Iraq longs for better times for his Church and his people
Archbishop Petros Mouche heads the Syriac-Catholic Archdiocese of Mosul, Iraq’s second-largest city, which was captured by ISIS in the summer of 2014. Today, with ISIS ousted from Mosul and the Nineveh Plains, Christian communities are slowly coming back to life. Thousands of Iraqi faithful, having spent upwards of three years in exile in Kurdistan, have resettled in their former homes, villages and towns. In an interview with Aid to the Church in Need, Archbishop Mouche—who also oversees the Syriac-Catholic Church in Kirkuk and Kurdistan—takes stock of the situation:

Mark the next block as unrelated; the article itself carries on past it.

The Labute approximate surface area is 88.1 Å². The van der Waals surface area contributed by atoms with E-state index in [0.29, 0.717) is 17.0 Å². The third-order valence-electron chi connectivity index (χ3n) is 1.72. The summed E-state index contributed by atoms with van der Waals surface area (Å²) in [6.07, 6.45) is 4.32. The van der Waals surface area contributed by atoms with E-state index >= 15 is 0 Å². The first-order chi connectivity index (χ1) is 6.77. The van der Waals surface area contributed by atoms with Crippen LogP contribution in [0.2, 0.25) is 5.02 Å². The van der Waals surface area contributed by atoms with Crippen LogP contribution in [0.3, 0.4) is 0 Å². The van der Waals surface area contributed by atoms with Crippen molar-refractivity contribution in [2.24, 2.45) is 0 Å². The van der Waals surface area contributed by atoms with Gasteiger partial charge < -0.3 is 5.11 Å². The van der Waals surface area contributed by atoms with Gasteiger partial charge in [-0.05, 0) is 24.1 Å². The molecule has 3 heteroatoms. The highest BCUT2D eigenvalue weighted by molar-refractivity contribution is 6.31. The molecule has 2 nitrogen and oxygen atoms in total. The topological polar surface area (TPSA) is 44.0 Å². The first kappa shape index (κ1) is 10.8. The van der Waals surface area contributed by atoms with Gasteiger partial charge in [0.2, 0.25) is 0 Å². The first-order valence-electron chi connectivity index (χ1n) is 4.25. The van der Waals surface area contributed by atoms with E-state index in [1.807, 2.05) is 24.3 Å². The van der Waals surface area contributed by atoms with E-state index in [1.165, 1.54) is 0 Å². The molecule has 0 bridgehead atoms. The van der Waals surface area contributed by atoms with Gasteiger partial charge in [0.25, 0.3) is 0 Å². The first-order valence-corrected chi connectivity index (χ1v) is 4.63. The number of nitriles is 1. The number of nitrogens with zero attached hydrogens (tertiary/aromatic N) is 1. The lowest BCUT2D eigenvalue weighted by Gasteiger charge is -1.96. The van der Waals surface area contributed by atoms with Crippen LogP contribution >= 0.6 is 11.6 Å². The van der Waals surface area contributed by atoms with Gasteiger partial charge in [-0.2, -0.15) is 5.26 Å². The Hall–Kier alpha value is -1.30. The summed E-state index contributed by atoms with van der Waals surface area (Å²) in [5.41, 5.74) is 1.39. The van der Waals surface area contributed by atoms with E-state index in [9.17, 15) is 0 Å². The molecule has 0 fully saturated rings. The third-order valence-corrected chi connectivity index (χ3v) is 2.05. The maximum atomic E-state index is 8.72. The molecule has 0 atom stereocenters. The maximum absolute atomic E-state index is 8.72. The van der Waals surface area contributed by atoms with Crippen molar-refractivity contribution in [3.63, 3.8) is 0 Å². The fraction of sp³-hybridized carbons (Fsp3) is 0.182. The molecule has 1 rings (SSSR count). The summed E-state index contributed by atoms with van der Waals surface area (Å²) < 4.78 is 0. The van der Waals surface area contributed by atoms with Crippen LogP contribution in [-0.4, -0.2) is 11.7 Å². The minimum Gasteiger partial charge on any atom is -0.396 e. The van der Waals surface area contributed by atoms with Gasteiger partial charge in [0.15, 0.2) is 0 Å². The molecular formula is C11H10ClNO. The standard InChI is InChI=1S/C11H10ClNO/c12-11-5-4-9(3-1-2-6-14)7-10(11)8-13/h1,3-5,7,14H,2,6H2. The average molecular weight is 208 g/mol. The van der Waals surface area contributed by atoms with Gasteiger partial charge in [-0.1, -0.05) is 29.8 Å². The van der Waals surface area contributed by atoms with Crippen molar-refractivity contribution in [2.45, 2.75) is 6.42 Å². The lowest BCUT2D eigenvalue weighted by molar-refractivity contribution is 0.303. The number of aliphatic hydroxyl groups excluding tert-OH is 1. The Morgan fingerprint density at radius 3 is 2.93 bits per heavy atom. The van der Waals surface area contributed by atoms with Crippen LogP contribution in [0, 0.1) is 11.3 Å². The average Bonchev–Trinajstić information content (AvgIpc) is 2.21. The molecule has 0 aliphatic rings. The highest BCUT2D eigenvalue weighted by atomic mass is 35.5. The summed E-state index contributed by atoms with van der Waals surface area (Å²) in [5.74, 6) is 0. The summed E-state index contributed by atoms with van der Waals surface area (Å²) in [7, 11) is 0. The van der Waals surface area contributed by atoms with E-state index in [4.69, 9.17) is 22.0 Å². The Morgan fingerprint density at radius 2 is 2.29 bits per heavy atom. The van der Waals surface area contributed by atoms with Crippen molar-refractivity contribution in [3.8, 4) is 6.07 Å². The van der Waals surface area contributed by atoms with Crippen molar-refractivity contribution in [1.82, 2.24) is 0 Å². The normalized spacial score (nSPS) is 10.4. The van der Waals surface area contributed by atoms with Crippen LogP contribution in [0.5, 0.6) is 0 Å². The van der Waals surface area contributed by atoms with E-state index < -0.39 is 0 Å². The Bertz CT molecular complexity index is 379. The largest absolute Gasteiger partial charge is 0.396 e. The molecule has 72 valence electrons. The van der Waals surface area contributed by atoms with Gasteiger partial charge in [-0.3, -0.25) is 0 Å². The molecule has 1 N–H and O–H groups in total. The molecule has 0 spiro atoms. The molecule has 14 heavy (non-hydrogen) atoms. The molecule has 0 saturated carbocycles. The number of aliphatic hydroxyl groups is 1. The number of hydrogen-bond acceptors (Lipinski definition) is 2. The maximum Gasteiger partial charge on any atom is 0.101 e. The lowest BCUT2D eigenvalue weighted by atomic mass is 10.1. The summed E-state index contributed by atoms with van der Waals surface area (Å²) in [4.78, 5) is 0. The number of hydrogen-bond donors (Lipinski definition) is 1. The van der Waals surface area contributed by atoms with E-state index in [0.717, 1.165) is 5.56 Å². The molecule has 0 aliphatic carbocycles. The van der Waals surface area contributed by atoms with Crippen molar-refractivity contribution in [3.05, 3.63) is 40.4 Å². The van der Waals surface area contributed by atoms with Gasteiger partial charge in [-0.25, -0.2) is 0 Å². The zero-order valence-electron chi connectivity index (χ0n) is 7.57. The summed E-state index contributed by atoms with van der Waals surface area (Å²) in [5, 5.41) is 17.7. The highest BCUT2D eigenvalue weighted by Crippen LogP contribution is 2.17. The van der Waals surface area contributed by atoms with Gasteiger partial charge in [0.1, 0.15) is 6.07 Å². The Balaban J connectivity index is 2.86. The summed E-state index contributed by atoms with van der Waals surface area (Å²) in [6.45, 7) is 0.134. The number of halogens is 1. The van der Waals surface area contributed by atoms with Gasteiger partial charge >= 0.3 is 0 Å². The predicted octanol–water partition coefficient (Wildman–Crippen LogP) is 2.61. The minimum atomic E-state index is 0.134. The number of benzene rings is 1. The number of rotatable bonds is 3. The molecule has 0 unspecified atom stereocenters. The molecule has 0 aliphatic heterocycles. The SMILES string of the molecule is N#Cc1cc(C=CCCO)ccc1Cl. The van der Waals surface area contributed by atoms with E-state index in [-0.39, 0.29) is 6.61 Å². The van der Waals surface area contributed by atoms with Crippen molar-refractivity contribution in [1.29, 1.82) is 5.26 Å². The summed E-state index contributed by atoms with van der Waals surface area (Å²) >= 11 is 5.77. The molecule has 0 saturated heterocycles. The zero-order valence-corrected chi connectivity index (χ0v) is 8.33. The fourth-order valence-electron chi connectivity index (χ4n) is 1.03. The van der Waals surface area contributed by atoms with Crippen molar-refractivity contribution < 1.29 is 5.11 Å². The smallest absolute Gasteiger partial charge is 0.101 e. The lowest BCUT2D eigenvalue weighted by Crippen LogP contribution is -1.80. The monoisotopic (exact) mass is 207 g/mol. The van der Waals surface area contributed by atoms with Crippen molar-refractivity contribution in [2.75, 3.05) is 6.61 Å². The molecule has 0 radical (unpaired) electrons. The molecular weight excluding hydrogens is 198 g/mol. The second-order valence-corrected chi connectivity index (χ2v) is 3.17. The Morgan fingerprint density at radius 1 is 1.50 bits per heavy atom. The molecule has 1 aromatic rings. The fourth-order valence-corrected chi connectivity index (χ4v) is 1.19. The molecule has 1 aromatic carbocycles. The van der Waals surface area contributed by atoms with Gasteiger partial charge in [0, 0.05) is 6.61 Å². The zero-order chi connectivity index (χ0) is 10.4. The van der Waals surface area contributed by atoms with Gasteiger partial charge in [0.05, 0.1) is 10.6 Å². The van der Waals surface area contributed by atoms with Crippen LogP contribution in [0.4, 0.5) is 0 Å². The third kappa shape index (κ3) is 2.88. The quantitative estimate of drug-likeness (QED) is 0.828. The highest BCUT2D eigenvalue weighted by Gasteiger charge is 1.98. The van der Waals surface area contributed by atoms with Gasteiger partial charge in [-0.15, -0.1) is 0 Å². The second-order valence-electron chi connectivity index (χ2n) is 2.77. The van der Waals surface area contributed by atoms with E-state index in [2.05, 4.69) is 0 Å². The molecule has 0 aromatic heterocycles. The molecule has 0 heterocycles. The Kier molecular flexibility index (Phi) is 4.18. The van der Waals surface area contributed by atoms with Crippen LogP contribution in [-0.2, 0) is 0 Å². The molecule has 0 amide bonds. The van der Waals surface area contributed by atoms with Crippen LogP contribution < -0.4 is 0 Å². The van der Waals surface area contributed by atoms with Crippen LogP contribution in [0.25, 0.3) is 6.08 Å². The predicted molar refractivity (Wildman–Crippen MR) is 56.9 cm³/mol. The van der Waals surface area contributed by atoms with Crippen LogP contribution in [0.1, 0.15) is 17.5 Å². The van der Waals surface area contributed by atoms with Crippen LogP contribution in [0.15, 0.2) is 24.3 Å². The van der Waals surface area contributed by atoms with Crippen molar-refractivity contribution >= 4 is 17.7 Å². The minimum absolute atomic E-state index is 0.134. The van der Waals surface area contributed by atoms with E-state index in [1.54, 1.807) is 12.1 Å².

The positive change that has occurred in our region—no one can deny it. Things may not yet be at the required level, but there are very clear and concrete signs of progress. But no credit goes to the state: credit belongs to the faith-based and humanitarian organizations that rushed in to support us.
Syriac Catholic Archbishop Yohanna Petros Mouche of Mosul in Iraq. Photographer/Author: Christian Gennari. Copyright Aid to the Church in Need.